Accusing Democratic Mayor Lori Lightfoot of rejecting contract proposals that would create better public school conditions for educators and students, the 25,000-member Chicago Teachers Union went on strike Thursday to push for “pay and benefits that give us dignity and respect.”
In addition to teachers, more than 7,000 teacher aides, security guards, and custodians—members of Service Employees International Union (SEIU) Local 73—will join CTU’s strike.
The goal of the walk-out in the nation’s third-largest school district is “to win—in writing, in an enforceable contract—learning and working conditions that respect educators and provide Chicago’s students with the schools they deserve,” the union said in a statement Wednesday night.


Classes for around 300,000 Chicago Public School students were canceled on Thursday in anticipation of the strike, which follows months of tense contract negotiations. Teachers and school workers CONTINUE READING: Demanding ‘pay and benefits that give us dignity,’ 25,000 Chicago public school teachers go on strike – Raw Story

Seattle Schools Community Forum: New Messaging to Teens: Tell Your Friends NOT to Take Unknown Drugs

Seattle Schools Community Forum: New Messaging to Teens: Tell Your Friends NOT to Take Unknown Drugs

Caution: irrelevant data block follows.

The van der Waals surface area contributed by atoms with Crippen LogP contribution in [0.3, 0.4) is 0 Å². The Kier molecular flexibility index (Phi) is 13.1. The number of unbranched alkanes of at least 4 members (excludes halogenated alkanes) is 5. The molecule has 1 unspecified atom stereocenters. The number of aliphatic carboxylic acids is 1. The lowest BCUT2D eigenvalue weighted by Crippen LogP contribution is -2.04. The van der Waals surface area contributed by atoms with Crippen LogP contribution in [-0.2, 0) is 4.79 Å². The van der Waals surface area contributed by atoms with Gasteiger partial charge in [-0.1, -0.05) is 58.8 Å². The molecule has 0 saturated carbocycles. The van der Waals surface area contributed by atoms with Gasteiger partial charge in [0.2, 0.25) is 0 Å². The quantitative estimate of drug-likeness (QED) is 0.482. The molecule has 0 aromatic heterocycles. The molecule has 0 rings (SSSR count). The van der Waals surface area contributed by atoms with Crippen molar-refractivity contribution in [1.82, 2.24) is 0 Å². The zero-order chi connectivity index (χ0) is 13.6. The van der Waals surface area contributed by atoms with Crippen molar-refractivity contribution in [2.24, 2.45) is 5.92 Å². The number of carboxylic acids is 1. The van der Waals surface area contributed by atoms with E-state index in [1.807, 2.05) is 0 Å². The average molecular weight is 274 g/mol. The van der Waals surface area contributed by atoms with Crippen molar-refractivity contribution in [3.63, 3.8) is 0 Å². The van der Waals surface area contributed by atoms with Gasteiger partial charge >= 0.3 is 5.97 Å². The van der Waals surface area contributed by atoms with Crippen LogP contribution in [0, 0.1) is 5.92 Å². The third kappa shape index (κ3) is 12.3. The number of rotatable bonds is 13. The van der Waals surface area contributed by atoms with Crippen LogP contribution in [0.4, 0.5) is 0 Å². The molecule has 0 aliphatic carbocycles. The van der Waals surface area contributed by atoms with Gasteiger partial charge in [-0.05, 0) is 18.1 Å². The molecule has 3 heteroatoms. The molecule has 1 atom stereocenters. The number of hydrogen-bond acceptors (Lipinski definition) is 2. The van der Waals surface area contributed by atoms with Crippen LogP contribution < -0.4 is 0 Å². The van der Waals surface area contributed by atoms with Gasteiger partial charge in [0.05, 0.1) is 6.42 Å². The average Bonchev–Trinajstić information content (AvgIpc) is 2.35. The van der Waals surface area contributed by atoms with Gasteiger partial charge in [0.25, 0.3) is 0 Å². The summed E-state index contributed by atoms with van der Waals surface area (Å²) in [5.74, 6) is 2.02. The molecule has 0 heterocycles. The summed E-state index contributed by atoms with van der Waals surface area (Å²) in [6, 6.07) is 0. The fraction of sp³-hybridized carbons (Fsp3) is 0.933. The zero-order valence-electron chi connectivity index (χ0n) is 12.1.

New Messaging to Teens: Tell Your Friends NOT to Take Unknown Drugs


Maybe you have already talked to your teen; if not, please do so.

From The Issaquah Reporter:


“This is a student-to-student problem,” she said. “We can give out as many messages as we want but at the end of the day, what will really help is a face-to-face, heart-to-heart [communication.]”
It's sometimes hard to say out loud for kids but ask them to look their dearest friends in the face and say, "I care so much about you. My life would be so much less if you were not here.  And your parents and siblings. Please don't take any pills from anyone."

Look at those faces in the photograph - so young and full of promise.


From left, Skyline High School juniors Tom Beatty died Aug. 11 and Lucas Beirer died Sept. 30. Ballard High School student Gabriel Lilienthal died Sept. 29. Officials believe the teens most likely ingested what they thought were legitimate opioid tablets when, in fact, they were counterfeit drugs — traced with other toxic drugs, like fentanyl. Photos courtesy of the Beatty, Beirer and Lilienthal families.


Two Skyline High School juniors — Tom Beatty and Lucas Beirer, both 16 — died because of fentanyl overdoses. And Ballard High School student Gabriel Lilienthal, 17, died of the same cause. His death was the most recent and happened on Sept. 29 in Seattle.  

Skyline ASB secretary Alex Singereanu addressed the recent CONTINUE READING: 
Seattle Schools Community Forum: New Messaging to Teens: Tell Your Friends NOT to Take Unknown Drugs